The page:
Musician Gil Scott-Heron, who helped lay the groundwork for rap by fusing minimalistic percussion, political expression and spoken-word poetry but saw his brilliance undermined by a years-long drug addiction, died Friday at age 62.
A friend, Doris Nolan, said he died at St. Luke's Hospital after becoming sick upon returning from a trip to Europe.
Scott-Heron was known for work that reflected the fury of black America in the post-civil rights era and also spoke to the social and political disparities in the country. His songs often had incendiary titles -- "Home is Where the Hatred Is," or "Whitey on the Moon," and through spoken word and song, he tapped the frustration of the masses.
Scott-Heron's influence on rap was such that he sometimes was referred to as the Godfather of Rap, a title he rejected.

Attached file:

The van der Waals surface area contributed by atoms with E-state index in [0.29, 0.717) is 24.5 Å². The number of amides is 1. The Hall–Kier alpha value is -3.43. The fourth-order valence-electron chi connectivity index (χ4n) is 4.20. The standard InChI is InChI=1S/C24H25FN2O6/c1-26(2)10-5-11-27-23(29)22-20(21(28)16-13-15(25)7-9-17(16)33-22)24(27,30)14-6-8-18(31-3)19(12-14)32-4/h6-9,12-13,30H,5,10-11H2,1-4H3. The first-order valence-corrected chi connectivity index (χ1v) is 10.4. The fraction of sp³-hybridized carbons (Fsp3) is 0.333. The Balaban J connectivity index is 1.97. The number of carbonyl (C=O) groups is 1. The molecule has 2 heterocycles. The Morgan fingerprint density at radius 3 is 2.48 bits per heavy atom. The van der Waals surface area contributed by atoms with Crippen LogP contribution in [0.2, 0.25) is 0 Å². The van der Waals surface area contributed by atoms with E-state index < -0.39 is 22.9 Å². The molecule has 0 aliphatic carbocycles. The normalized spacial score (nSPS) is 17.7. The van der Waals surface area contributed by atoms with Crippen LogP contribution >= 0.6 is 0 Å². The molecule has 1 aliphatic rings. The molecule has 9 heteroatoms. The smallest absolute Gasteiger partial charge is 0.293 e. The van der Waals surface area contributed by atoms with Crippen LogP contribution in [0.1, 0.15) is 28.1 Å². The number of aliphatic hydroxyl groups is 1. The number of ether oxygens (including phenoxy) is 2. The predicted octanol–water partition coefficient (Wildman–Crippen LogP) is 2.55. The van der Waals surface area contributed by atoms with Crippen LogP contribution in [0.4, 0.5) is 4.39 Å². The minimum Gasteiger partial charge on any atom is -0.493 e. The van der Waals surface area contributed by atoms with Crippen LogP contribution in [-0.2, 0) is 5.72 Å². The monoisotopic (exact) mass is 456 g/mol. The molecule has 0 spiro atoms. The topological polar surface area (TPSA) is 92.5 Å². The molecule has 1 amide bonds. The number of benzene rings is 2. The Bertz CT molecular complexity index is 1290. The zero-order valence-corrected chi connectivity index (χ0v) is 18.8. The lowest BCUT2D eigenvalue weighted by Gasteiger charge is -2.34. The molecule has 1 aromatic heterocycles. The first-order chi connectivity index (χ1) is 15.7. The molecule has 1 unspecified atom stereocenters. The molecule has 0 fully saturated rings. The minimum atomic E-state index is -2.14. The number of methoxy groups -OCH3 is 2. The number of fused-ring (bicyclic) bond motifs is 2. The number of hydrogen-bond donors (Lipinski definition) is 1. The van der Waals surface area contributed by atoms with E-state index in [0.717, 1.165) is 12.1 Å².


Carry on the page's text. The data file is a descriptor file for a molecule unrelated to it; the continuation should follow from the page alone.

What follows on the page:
Shakira considering album in Arabic
Colombian pop singer Shakira said Saturday she would one day like to sing pop songs, if not an entire album, in Arabic.
The native Spanish speaker, who also has global hits in English, was speaking at a news conference in Morocco, where she was headlining the Mawazine World Rhythms music festival.
"It would be a challenge to do an album in Arabic. I would first have to learn Arabic," she said.
"I am completely open to that experience. ... At some point I would love that to happen in my life."
Born in Colombia of Syrian origin, Shakira said she grew up listening to the Arab world's premier divas of the 20th century, Egyptian Umm Kalthum and Lebanese Fairuz.